UPDATE: The Digestrol product was a scam and the conmen responsible have been jailed. Read the whole story here.
I wrote a blog entry about a product called Digestrol a while back and received a quite humungous number of comments about it, so I thought it was worthy of a follow-up. Lots of people said that they were equally horrified by the Digestrol brand of marketing (which told people that they might need surgery for their IBS if they didn’t invest in a few bottles of this wonderstuff), but others said that I was wrong about Digestrol, and so I’d like to address a few of the issues raised.
Firstly, there were a few people who said that they had tried Digestrol and it worked for them, so therefore I was wrong to criticise the product.
However, my original review was an evaulation of the quality of marketing copy on the Digestrol websites, not an evaluation of whether the product would work for IBS or not, and there was a good reason for this – I have no clue whether Digestrol works for IBS or not. And this is because the manufacturers have not given me any information which could show whether their product works or not. In other words, they haven’t done any placebo-controlled, double-blind clinical trials.
Without these clinical trials, there is no way of telling whether Digestrol is any good for IBS. I always find it very amusing when I see herbal or “natural” products making all sorts of nasty claims about prescription drugs, listing all the possible side effects and the dangers of man-made chemicals, and omitting to mention the fact that at least prescription drugs have to go through vigorous and extensive testing to get approved, and at least doctors have access to a bucketload of data about how well the product works for which symptoms, as well as the side effects and possible risks. Herbal supplements just come with a leaflet.
Most IBS supplements, as opposed to IBS drugs, don’t have any clinical trial data. Now, this in itself isn’t a reason to condemn them all to the very bowels of hell: clinical trials are expensive and take a great deal of organisation, and lots of companies can’t afford them. Fair enough.
But what this means is that we sufferers have to rely heavily on the marketing copy when we are deciding which products to try. And if a company tells me very clearly in its marketing copy that it either doesn’t know the first thing about IBS (Digestrol’s website claimed that IBS was a progressive disorder, for example) or that it didn’t even bother to check the blurb that their advertising guy wrote for them, I think that’s a pretty clear signal to stay away.
Or, to put it another way…your television has exploded, and you go to the shops to buy a new one. The salesman tells you that the new TV-3000 cooks chicken in under an hour and never has problems with its wheelnuts. Would you buy a telly from this man?
Secondly, we have to be careful about our own claims as well. Because we are human beings and not petri dishes, we can never really know exactly what is making us feel better. Now, this doesn’t just apply to people taking Digestrol, this applies to everything from a new diet to a new drug.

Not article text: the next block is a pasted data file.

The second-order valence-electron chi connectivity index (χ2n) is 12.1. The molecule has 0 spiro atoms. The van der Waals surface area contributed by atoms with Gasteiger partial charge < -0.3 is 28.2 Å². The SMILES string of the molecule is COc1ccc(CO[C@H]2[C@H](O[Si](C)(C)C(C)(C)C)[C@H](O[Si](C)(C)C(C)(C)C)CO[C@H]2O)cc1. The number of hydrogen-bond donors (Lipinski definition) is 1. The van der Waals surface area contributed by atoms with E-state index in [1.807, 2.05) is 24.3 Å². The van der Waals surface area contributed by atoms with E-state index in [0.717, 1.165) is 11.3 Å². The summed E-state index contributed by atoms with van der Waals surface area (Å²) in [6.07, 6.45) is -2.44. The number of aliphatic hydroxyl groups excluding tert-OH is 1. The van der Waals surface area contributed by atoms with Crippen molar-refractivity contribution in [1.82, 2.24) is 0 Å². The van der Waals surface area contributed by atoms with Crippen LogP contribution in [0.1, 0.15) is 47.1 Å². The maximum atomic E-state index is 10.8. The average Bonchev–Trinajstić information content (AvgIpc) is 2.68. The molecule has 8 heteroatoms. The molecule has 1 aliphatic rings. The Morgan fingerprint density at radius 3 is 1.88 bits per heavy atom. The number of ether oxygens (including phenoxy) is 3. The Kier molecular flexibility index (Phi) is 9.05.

People write to me and say “I have been taking Super-Duper-Pooper Capsules for over a week now and they are really working”. But how do they know it is the capsules that are working, rather than the diet they ate that week, or the fact that they stopped taking another medication, or their stress levels, or some entirely mysterious factor?
We all eat different things every day, drink different things, and IBS waxes and wanes naturally. We need to be careful that we don’t make assumptions about which particular aspect of our lifestyles is causing our relief. And, of course, this is exactly why we need proper clinical trials – because they attempt to eliminate all other variables except the one treatment being tested.
Thirdly, perhaps one of the things that I should have concentrated more on in the earlier review was the actual cost of Digestrol ($57 for a one-month supply, about £30 for the Brits). Digestrol just contains digestive enzymes, nothing else, and I can buy the very same enzymes in my healthfood store for a fraction of the price. So why shouldn’t I?
And last but not least, I do want to say that I’m not in the least trying to tell people what to do, and in fact I’m always ever so slightly worried when someone starts using a new treatment based on what I have said on my websites. All I am saying is that every treatment should be evaluated carefully, using all the information we have at our disposal, be that clinical data or marketing copy or personal recommendations or whatever else.
We’re all going to come to different decisions, and that’s the way it should be. If anyone chooses to take Digestrol, then that’s fine by me – just as long as they’ve evaluated the possible risks and rewards for themselves, and they’re not just being influenced by the fancy advertising that is a bucketload of style and no substance.